As I write this I'm sitting on an Alaska Airlines flight from Chicago to Portland. For the last decade I have made countless trips across the country many of which have been back and forth to Chicago. Until this trip I have always flown United. After all, Chicago is one of their main hubs; they have several daily flights and for years United was a reasonably good airline. Not perfect, but good enough for me.

But even before the recent tide of corporate stupidity and occasions of even prosecutable poor customer service I, as a regular customer who has clocked hundreds of thousands of miles aboard United, started feeling like an unvalued customer and started perusing competitor route apps to see if I had any other options. Thankfully I found one close to home in the form of Alaska airlines.

Alaska has done a remarkable job in two areas. First, they attempt to treat their passengers by the golden rule and, second, they have been adding new routes and non-stop destinations from Portland. After reviewing the route map I realized there just aren't that many places I need to go in the US that Alaska can't take me.

Quicken Loans invests a lot in its culture and one of their “ISMs” as they call them is the principal of “inches”. They even have a page on their website devoted just to their culture where they say the following:
If a company does one big thing better than their competition, it becomes fairly easy for their competition to level the playing field: they can just imitate that one thing. But, if a company does thousands of little things better than anyone else, they become nearly impossible to imitate. We call those thousands of little things "inches." We’d never be able to foresee all the things that should be noticed or improved. Instead, we drive a culture that motivates our team members to find the inches we need all around us. We are all empowered to find the opportunities to make an impact everywhere; one inch at a time, these inches all add up to greatness. (https://quickenloanscareers.com/about-us/culture/)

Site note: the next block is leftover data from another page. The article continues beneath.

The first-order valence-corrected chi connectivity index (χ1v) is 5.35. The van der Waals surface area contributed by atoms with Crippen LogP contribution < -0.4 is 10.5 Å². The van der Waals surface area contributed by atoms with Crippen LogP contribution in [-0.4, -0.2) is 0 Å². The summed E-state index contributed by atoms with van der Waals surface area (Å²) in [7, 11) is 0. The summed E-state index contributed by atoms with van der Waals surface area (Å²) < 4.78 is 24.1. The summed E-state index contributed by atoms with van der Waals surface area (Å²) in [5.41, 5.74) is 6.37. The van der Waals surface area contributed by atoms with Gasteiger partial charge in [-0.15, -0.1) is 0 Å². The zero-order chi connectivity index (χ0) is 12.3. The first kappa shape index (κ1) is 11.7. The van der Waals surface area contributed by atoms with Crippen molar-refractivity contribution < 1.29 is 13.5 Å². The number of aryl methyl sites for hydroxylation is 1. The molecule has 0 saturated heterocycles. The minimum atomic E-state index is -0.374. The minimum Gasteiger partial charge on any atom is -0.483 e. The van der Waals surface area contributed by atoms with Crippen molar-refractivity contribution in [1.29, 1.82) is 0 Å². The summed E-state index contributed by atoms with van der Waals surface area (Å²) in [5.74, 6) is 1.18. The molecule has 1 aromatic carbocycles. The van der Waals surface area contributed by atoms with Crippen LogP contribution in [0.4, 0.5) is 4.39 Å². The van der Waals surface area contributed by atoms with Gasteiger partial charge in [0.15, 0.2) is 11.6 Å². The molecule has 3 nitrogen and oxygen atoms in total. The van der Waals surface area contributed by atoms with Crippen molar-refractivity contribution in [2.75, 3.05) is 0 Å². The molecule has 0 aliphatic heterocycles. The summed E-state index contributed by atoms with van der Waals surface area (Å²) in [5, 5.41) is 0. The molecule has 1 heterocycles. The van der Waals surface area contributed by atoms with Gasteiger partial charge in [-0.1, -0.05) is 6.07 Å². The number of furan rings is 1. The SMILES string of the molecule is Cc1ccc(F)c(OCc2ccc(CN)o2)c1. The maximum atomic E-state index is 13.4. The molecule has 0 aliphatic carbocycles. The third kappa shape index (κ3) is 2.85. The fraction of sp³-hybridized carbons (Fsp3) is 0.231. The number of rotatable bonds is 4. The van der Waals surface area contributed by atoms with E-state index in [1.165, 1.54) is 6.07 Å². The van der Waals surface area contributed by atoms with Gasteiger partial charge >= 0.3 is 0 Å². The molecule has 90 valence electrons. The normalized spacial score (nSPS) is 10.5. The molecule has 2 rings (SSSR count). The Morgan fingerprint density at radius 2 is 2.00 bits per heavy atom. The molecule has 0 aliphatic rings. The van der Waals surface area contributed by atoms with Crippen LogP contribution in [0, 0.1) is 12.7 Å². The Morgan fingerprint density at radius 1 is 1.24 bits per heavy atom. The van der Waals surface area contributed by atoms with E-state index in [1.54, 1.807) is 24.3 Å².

Alaska Airlines seems also to have found many of those tiny little inches that, in accumulation, has made a positive difference. United Airlines has been accumulating inches (and sometimes miles as a single step) but they seem to be accumulating in the wrong direction. This philosophy of inches can work for you or, if you ignore it, can work against you. So I am leaving behind my 120 plus thousand unused United miles and opting for a kinder, gentler airline. To quote John Denver and Peter Paul and Mary, “I'm leaving on a jet plane; don't know when I'll be back again.” But I do know it won't be any time soon on United.
And thanks to the crew of June 21st’s flight 687 back home to Portland. Job well done!

This resonates heavily with us here at IDICIA. In an industry that can easily become impersonal with so many gatekeepers and hoops to jump through, we try to stay as close to just a phone call away as we can. We recognize that just a good product isn’t enough to stay afloat for the 20+ years we have. It also requires providing outstanding customer service whether it be testing for integration, reviewing data for a prospect, or even working on a custom solution to a unique problem. Thanks for wording it so well Quicken. And thanks Alaska for converting me… inch by inch. You didn't convince me with big promotions or mileage plans, but with old fashioned customer service, clearly trying hard to treat your customers like humans.